Fr. Stephen is no stranger to this thorough Jesuit training, beginning with volunteer work during college. He volunteered as a layperson throughout college and after completing his English degree. After a few years of familiarity in the organization, the society approached him to “try out” the next step toward Jesuit religious life….and he’s remained with them for 30 years.
After decades of working with American students, Fr. Stephen Katsouros took on his biggest project yet: Arrupe College at Loyola University Chicago. It’s impossible to understate the current college tuition crisis at American universities. The internet is rife with stories of underserved high school valedictorians achieving perfect SAT scores and receiving acceptance letters from Ivy League schools. They are truly extraordinary young people who will go on to achieve great success. But what happens to students who graduate high school, but are from low income families and aren’t at the top of their class? They too, are extraordinary young people who can go on to achieve great success if given the chance to flourish in higher education.
The first of its kind for Jesuit colleges, Arrupe College offers a debt-free, two-year Liberal Arts Associate’s Degree for Chicago’s hardworking, but underserved students who too often “get lost in the shuffle.” Loyola University Chicago costs $55,000-$60,000 per year which is daunting even for most middle class families. A large chunk of this hefty sticker price comes from room and board which Arrupe College bypasses by being a commuter only campus. All in all, the operating costs per student come out to $15,804. Unless they are undocumented, students receive $10,000 in financial aid and only pay $1,200 per year. The rest is fundraised.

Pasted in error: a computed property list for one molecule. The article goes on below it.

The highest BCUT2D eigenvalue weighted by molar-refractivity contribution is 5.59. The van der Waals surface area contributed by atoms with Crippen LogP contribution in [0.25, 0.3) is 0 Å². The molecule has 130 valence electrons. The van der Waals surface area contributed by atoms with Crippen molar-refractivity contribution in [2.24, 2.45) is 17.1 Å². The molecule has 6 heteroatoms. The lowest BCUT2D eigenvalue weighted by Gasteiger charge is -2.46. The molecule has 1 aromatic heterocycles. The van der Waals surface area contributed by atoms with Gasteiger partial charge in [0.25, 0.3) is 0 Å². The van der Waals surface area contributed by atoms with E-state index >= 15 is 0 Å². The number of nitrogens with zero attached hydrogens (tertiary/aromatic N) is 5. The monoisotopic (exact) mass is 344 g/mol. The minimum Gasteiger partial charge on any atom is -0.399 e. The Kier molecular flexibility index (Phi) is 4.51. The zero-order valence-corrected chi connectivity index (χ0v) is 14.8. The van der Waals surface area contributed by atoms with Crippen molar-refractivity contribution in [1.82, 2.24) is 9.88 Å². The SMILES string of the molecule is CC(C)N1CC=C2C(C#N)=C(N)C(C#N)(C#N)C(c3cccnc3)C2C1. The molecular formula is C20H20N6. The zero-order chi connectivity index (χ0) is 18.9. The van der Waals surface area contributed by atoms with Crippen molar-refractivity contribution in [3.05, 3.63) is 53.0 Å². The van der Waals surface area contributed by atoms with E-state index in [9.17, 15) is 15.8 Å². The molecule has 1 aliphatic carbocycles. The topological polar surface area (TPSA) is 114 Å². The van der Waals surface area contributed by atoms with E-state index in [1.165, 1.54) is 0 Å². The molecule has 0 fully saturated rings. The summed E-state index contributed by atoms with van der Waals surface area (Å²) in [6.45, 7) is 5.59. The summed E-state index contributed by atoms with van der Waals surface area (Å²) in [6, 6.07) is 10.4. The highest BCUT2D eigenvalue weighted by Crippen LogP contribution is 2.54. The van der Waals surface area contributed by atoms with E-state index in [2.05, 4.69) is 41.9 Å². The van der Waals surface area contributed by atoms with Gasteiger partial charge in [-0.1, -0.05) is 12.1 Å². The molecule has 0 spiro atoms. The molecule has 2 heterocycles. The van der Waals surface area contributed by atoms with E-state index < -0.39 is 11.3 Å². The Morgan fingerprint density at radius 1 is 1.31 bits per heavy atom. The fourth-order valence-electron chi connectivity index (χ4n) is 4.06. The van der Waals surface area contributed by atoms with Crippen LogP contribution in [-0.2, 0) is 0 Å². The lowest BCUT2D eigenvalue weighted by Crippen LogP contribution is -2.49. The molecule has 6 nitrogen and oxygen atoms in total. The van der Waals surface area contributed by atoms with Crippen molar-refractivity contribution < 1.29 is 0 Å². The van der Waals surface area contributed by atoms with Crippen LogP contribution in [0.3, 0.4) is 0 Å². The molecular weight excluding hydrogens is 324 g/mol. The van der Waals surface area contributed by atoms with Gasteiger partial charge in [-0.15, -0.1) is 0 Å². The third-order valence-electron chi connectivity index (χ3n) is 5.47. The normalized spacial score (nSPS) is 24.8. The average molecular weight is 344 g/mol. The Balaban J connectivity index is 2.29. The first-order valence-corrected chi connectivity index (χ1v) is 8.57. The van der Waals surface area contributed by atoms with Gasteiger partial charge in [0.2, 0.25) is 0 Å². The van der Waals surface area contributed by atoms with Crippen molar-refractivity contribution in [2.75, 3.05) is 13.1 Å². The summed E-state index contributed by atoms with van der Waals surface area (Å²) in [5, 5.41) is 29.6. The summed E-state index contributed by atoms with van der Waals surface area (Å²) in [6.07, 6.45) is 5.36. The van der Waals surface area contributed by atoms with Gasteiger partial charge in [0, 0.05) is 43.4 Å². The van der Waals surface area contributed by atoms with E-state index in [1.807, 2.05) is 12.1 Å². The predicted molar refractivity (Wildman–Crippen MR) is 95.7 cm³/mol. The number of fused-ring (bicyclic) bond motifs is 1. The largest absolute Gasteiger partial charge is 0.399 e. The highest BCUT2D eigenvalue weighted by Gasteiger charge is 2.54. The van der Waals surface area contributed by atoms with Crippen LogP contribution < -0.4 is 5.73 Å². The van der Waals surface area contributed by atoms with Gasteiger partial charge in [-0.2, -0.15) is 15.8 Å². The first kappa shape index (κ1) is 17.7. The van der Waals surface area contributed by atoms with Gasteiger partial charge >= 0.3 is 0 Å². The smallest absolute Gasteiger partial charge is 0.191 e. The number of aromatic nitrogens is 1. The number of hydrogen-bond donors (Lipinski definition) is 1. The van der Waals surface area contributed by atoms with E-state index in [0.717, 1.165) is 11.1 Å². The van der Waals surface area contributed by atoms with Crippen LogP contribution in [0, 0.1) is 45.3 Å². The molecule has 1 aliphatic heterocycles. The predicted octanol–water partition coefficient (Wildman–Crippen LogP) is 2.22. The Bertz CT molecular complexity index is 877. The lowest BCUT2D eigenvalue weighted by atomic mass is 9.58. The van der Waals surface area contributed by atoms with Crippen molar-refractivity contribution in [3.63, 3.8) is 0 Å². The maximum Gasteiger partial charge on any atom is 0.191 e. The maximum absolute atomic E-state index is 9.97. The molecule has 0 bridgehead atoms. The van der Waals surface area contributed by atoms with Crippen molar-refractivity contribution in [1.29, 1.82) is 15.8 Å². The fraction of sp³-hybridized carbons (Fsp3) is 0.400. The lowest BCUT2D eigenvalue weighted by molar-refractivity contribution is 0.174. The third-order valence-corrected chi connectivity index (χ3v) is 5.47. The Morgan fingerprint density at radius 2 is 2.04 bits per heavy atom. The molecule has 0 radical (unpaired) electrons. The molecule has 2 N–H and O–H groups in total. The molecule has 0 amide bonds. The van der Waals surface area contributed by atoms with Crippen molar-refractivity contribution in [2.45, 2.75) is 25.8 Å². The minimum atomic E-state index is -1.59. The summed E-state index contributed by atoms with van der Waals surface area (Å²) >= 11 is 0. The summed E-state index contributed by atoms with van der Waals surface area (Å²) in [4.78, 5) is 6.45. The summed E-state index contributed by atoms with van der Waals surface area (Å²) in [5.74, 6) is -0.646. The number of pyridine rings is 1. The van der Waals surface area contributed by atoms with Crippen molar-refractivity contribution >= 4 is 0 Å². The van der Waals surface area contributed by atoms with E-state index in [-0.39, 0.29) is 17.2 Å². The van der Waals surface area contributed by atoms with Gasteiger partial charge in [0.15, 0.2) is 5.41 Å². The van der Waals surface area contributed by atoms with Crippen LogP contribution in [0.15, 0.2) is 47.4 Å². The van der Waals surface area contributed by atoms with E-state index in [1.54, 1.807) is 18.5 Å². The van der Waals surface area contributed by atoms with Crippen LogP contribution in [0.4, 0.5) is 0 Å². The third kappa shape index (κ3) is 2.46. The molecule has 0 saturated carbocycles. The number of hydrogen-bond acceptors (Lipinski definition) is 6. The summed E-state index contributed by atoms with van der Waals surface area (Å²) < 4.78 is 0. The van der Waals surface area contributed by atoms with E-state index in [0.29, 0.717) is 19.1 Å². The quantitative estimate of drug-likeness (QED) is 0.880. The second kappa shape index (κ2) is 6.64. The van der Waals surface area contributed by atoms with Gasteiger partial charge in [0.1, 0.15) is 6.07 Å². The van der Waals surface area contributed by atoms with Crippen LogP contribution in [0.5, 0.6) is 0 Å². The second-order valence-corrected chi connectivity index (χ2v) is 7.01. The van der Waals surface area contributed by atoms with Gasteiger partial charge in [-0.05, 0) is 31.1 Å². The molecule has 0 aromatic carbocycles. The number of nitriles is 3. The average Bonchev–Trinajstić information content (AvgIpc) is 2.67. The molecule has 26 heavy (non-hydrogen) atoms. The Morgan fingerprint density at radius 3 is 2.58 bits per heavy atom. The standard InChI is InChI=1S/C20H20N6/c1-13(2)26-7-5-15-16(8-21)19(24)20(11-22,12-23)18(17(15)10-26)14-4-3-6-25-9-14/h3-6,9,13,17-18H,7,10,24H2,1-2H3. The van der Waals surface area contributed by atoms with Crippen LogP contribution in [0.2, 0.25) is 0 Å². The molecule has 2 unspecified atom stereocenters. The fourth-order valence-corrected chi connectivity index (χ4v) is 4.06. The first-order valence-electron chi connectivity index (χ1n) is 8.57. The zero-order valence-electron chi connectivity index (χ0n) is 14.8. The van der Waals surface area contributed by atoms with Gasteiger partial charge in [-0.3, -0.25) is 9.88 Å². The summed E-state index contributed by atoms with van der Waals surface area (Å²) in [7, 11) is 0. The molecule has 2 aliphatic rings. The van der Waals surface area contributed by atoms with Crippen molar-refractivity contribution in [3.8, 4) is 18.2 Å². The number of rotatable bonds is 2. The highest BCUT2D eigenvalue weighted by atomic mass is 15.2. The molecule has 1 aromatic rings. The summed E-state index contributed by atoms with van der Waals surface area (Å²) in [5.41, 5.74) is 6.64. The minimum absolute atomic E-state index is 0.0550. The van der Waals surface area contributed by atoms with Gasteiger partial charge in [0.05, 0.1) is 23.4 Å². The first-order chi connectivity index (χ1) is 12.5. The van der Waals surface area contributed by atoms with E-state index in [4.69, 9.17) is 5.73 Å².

The goal of the college is to put students in a position to pursue a 4-year degree. Arrupe College administrators have built relationships with many universities to increase acceptance and scholarships of their graduates. For example, Arrupe graduates who transfer to complete their Bachelor’s at Loyola receive university assistance for their room and board.
The Jesuits have undertaken a groundbreaking experiment to expand access and affordability to underserved young adults over the past few years. Similar programs have been implemented at Cristo Rey Jesuit High School, Christ the King, and Chicago Jesuit Academy and opened twenty years ago in the Pilsen and Austin neighborhoods of Chicago with great success. At Cristo Rey, Spanish-speaking students with limited finances get a quality education from a private school without the price tag. Enrolled students participate in an innovative Corporate Work Study Program to offset the cost of their tuition. This high school work study program has since been implemented in 32 schools nationwide.
Outside of these pilot programs, organizations, like the Daniel Murphy Scholarship Fund, fund deserving students the opportunity to attend private Jesuit institutions. In fact, over 100 Murphy Scholars are attending the prestigious Jesuit schools of St. Ignatius and Loyola Academy. So Chicago was already primed with many successful experimental education examples paving the way for Arrupe College.
How does Fr. Katsouros ensure success among his students at Arrupe? It’s simple: make them feel wanted, supported, and engaged in their college community. He explains that the college’s focus on an immersive summer orientation dramatically increases retention. They meet their classmates, professors, advisors, and learn the layout of the campus to make their transition to college as painless as possible. No one’s getting lost in the shuffle with Fr. Katsouros on duty!
He personally gives each accepted student a picture frame, telling them to put a picture of themselves in it for the time being. “But,” he continues, “hang onto this frame because two years from now, in this frame you’re going to put your diploma from Arrupe College of Loyola University.”
Watch the entire interview: